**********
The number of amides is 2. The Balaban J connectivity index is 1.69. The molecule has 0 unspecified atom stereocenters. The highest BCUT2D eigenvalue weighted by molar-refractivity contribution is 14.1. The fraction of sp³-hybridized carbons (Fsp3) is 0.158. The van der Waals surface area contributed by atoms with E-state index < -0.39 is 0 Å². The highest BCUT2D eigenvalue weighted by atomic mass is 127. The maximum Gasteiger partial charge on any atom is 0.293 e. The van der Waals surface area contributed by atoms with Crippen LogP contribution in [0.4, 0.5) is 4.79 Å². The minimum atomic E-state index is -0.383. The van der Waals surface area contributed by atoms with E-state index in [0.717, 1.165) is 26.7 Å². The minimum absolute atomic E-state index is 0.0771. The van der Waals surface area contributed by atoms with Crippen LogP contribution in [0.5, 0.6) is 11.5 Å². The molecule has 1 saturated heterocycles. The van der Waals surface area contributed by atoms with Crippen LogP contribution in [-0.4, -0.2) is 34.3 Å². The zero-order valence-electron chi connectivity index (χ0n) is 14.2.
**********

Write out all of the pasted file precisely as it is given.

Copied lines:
The number of amides is 2. The Balaban J connectivity index is 1.69. The molecule has 0 unspecified atom stereocenters. The highest BCUT2D eigenvalue weighted by molar-refractivity contribution is 14.1. The fraction of sp³-hybridized carbons (Fsp3) is 0.158. The van der Waals surface area contributed by atoms with E-state index < -0.39 is 0 Å². The highest BCUT2D eigenvalue weighted by atomic mass is 127. The maximum Gasteiger partial charge on any atom is 0.293 e. The van der Waals surface area contributed by atoms with Crippen LogP contribution in [0.4, 0.5) is 4.79 Å². The minimum atomic E-state index is -0.383. The van der Waals surface area contributed by atoms with E-state index in [0.717, 1.165) is 26.7 Å². The minimum absolute atomic E-state index is 0.0771. The van der Waals surface area contributed by atoms with Crippen LogP contribution in [0.5, 0.6) is 11.5 Å². The molecule has 1 saturated heterocycles. The van der Waals surface area contributed by atoms with Crippen LogP contribution in [-0.4, -0.2) is 34.3 Å². The zero-order valence-electron chi connectivity index (χ0n) is 14.2.